The Sedins certainly assisted in many ways during Vancouver’s efforts Sunday afternoon. Seven different times, to be precise.
Henrik Sedin tallied four helpers and brother Daniel notched three of his own as the Vancouver Canucks rode a three goal second period to a 4-2 win in game four of their Western Conference finals series. With the win, the Canucks drew to within one game of the Stanley Cup Finals, leading the series 3-1 over the San Jose Sharks.
“Their backs are against the wall as close as they can be,” said Sharks’ coach Todd McLellan after the game, acknowledging the 3-1 series deficit. “We know we’ve got a tough task ahead of us.”
Both teams came out skating well in the first period, with the Sharks generally controlling the flow, courtesy of four minor penalties on the Canucks. Less than a minute into the game, Luongo kicked out a Pavelski drive while on the man advantage, and on a subsequent rush shorthanded, Jannik Hansen raced down the right side and slid the puck to Mason Raymond, who came in all alone on Antti Niemi. Niemi made the save, followed by another save on a putback attempt by the speedy Hansen, with the loose puck in front subsequently swept aside by Joe Pavelski. Later in the period, point slap shots by Ian White and Dan Boyle were nimbly turned aside by Luongo. After one, the game was scoreless, with the shots favoring San Jose 10-6.
“Obviously, the power play has to be better,” said McLellan, referencing the club’s 0-for-5 effort in the first period and early second, on which they managed just eight shots.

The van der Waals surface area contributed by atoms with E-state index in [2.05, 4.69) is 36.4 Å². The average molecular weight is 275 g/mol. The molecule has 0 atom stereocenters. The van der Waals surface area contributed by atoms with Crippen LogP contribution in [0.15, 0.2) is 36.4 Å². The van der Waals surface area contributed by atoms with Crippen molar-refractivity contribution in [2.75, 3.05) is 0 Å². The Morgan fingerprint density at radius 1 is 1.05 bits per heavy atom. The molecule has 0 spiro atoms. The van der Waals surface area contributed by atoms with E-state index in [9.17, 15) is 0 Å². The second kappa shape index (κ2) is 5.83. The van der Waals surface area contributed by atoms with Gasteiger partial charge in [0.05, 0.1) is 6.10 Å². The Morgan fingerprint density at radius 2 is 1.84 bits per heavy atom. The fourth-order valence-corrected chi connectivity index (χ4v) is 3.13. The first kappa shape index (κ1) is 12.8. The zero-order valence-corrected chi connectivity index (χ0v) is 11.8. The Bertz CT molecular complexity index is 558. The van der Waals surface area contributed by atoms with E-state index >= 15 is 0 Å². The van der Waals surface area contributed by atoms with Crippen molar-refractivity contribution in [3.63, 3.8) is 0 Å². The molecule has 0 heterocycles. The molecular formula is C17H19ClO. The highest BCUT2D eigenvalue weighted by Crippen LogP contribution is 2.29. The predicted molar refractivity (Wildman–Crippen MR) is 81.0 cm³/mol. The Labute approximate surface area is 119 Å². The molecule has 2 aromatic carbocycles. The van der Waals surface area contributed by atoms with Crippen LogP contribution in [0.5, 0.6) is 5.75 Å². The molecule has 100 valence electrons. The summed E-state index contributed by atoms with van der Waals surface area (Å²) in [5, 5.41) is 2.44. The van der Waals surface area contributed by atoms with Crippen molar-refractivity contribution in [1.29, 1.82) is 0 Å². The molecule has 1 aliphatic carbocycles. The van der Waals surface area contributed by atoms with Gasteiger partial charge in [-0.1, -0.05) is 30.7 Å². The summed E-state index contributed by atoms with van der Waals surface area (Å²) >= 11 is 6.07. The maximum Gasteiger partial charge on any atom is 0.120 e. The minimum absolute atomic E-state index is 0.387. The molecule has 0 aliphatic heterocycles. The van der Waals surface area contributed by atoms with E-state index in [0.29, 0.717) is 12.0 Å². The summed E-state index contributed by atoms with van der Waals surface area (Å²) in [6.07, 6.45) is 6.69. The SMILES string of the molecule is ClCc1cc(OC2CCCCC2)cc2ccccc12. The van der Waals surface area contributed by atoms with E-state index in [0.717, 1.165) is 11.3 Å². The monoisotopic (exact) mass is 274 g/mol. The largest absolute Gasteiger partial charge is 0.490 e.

After the streak of San Jose power plays was over, the worm turned. Starting with a high-sticking call against Dany Heatley at 8:15 of the second period, there were six straight minor penalties whistled against the Sharks. Three times, the Canucks enjoyed two-man advantages. The primary difference between the San Jose streak and Vancover’s was in the results: the Canucks scored three power play goals in the middle frame. At 9:16, Henrik Sedin won the draw, with the puck eventually finding the stick of Sami Salo. Salo passed back to Sedin, who slid the puck laterally to Ryan Kesler. Kesler one-timed it on a line past Niemi for the 1-0 lead. Less than two minutes later, a too-many-men minor penalty on San Jose created yet another 5-3 advantage for the Canucks.
Henrik Sedin, looking like a modern-day civil war general with his red beard and calculated air, passed to Daniel at the point, who sent it back to Henrik down low. Daniel and Sami Salo switched places, and Henrik moved the puck back to Salo, who one-timed it home for the 2-0 advantage. Sixteen seconds later, the Sedin/Sedin/Salo combination struck again, with mirror-image results. Henrik passed to Salo, remembering just how well it worked sixteen seconds earlier, did the very same thing, firing a one-timer into the net and increasing the lead to 3-0.